What would a socially distanced Cambridge look like?
Contemplating the uncertain and the unknown
Needless to say, since March 23rd our lives have been completely upended. To envisage our Michaelmas term is to consider the unknown, obscured by our government’s current lack of transparency. Our Vice-Chancellor Stephen Toope has outlined four potential scenarios for Michaelmas term, all either stipulating ‘stringent social distancing rules’ in Cambridge or ongoing lockdown at home. We are all so familiar with our current lockdown situations, but what would a COVID-19 Cambridge look like?
If it’s a measure unfamiliar to you, the R number of our population is the figure shaping the government response to COVID-19. In order to contain virus transmission, the R number should not be higher than 1, meaning that any infected person should transmit it to less than one other person. The likelihood is, when we eventually return to Cambridge this figure will dictate our social interaction, regardless of government regulations. Inexorably this measure poses issues in a Cambridge context.
Will students of Trinity, a college of over 1000 students be more jeopardised than Magdalene, with under 600? Will visits to the library, the canteen, be fastidiously policed? The very essence of Cambridge embodies proximity; our college communities, supervisions, formals, libraries. It’s worth considering whether a socially-distanced Cambridge will be reminiscent of the community we love.
Cambridge in the wake of COVID-19 will certainly be unfamiliar to us all, yet arguably some will have to acclimatise in more exacting circumstances. In particular, freshers will likely be expected to integrate into a community that they’re prohibited from interacting with. There is an obvious absence of typical ‘fresher’ events, like Matriculation, bar crawls and clubbing. Whats more, as first years we often take for granted lectures and library hours, less obvious social occasions that adjust you fully into Cambridge life.
Moreover, social distancing measures pose issues to STEM students, wherein practicals are an integral part of their degree. NatSci students are currently substituting practicals for protocols, losing the crucial tactile aspect of the learning. Graduate students remain in a tenuous situation; lockdown measures not only impede their research but threaten scholarships and financial stability.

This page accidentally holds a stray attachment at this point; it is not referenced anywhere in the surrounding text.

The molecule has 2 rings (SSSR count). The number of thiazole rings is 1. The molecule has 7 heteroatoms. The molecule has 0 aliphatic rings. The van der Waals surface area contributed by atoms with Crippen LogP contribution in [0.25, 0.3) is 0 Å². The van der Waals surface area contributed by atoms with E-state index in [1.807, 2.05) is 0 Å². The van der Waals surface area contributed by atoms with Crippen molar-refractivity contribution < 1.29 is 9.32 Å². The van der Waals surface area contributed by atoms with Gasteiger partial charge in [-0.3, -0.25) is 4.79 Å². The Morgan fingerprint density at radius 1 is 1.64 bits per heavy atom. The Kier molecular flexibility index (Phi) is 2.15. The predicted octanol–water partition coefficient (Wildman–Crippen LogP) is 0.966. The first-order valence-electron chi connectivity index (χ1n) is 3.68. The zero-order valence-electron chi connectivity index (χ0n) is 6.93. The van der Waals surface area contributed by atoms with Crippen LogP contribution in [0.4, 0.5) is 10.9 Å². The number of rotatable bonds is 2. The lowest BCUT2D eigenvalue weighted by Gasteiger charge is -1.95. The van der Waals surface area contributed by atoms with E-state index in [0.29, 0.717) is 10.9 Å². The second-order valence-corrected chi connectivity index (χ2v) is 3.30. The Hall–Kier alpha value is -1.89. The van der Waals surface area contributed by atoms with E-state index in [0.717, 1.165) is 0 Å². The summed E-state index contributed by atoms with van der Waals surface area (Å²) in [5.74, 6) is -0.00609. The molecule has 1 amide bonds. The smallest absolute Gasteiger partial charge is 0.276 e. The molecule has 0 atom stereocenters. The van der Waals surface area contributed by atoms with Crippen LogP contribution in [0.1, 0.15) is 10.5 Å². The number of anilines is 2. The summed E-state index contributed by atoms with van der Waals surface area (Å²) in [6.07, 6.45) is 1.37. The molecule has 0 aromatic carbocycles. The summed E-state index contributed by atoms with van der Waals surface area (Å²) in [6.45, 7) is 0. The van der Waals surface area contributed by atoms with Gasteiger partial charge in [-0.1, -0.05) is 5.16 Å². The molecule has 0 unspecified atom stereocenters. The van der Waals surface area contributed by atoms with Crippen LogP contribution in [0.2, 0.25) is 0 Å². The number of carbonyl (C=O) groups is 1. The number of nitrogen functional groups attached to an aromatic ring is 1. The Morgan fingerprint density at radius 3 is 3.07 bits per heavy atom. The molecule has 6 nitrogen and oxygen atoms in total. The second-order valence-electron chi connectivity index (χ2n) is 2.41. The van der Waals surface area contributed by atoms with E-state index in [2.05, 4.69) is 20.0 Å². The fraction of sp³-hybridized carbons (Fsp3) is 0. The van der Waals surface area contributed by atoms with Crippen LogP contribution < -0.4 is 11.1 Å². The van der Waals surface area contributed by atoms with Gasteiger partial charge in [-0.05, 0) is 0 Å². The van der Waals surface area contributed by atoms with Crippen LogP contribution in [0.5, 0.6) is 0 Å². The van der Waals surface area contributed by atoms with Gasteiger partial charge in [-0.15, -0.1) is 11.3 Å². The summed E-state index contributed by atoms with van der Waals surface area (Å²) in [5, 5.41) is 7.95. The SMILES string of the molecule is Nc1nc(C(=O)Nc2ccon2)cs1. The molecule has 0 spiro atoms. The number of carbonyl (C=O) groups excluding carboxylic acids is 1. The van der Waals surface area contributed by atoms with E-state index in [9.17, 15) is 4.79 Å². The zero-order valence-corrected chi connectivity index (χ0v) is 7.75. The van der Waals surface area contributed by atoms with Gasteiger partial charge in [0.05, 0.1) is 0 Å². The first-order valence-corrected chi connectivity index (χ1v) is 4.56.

That acknowledged, if limited social engagements are permitted – can we expect students to engage in them? Scientific procedures for lifting lockdown can fail to factor in subjective understandings of returning to ‘normalcy’. A recent poll conducted by Ipsos Mori revealed a majority of UK respondents were uneasy about leaving the confines of their home.
After only 6 weeks of lockdown, many would conceive of the prospect of venturing outside and engaging in society as unnerving if not terrifying. The crux of the issue may not be the government’s stipulations but preparing ourselves to appreciate alleviated restrictions. Does this pose a more integral moral dilemma? How do colleges accommodate those uneasy with social interaction? How can we trust that those with symptoms are self isolating? Does this mean a confinement of our social circle? How will this impact social relationships?
Currently, ‘stringent social distancing’ measures appear untenable to implement and police in a university renowned for interpersonal education and vibrant college communities. When social distancing restrictions are alleviated, the issue is one of choice not restriction; policing personal autonomy poses innumerable issues.
Lessons from previous epidemics are important for us to consider at this time. Research on the psychological impact of such situations reflects the worrying mental health repercussions of social determinants like isolation, stress and financial concerns. We need to come together as a community; reach out to your college friends, your course mates, ask your supervisor how they are. The time when we most need community is when we are without a physical one.